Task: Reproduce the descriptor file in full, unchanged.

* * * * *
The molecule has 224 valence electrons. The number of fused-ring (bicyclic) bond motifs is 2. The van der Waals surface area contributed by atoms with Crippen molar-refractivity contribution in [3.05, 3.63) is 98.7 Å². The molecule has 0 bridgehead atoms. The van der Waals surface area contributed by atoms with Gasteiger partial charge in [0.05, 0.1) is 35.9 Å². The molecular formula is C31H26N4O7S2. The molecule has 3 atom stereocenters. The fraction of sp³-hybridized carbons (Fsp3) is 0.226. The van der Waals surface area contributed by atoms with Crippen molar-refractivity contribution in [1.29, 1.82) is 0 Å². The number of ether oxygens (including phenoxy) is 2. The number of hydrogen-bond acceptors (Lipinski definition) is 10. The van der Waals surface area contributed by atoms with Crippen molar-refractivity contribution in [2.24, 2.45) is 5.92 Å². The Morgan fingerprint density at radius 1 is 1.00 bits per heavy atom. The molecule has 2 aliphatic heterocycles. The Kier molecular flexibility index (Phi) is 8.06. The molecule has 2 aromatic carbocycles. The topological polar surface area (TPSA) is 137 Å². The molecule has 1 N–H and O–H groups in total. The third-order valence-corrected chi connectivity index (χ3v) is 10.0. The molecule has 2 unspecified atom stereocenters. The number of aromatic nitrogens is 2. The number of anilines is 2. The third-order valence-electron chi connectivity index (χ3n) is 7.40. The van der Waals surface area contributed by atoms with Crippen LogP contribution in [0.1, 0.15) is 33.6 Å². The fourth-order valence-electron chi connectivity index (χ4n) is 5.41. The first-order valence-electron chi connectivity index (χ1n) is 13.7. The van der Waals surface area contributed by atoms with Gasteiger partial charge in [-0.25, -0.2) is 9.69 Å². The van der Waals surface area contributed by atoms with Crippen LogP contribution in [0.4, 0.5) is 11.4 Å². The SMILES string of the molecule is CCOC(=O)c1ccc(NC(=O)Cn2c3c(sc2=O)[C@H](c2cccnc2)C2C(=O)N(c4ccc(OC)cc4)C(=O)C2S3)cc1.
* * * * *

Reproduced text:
The molecule has 224 valence electrons. The number of fused-ring (bicyclic) bond motifs is 2. The van der Waals surface area contributed by atoms with Crippen molar-refractivity contribution in [3.05, 3.63) is 98.7 Å². The molecule has 0 bridgehead atoms. The van der Waals surface area contributed by atoms with Gasteiger partial charge in [0.05, 0.1) is 35.9 Å². The molecular formula is C31H26N4O7S2. The molecule has 3 atom stereocenters. The fraction of sp³-hybridized carbons (Fsp3) is 0.226. The van der Waals surface area contributed by atoms with Crippen molar-refractivity contribution in [1.29, 1.82) is 0 Å². The number of ether oxygens (including phenoxy) is 2. The number of hydrogen-bond acceptors (Lipinski definition) is 10. The van der Waals surface area contributed by atoms with Crippen molar-refractivity contribution in [2.24, 2.45) is 5.92 Å². The Morgan fingerprint density at radius 1 is 1.00 bits per heavy atom. The molecule has 2 aliphatic heterocycles. The Kier molecular flexibility index (Phi) is 8.06. The molecule has 2 aromatic carbocycles. The topological polar surface area (TPSA) is 137 Å². The molecule has 1 N–H and O–H groups in total. The third-order valence-corrected chi connectivity index (χ3v) is 10.0. The molecule has 2 unspecified atom stereocenters. The number of aromatic nitrogens is 2. The number of anilines is 2. The third-order valence-electron chi connectivity index (χ3n) is 7.40. The van der Waals surface area contributed by atoms with Crippen LogP contribution in [0.1, 0.15) is 33.6 Å². The fourth-order valence-electron chi connectivity index (χ4n) is 5.41. The first-order valence-electron chi connectivity index (χ1n) is 13.7. The van der Waals surface area contributed by atoms with Gasteiger partial charge in [-0.25, -0.2) is 9.69 Å². The van der Waals surface area contributed by atoms with Crippen LogP contribution in [0.4, 0.5) is 11.4 Å². The SMILES string of the molecule is CCOC(=O)c1ccc(NC(=O)Cn2c3c(sc2=O)[C@H](c2cccnc2)C2C(=O)N(c4ccc(OC)cc4)C(=O)C2S3)cc1.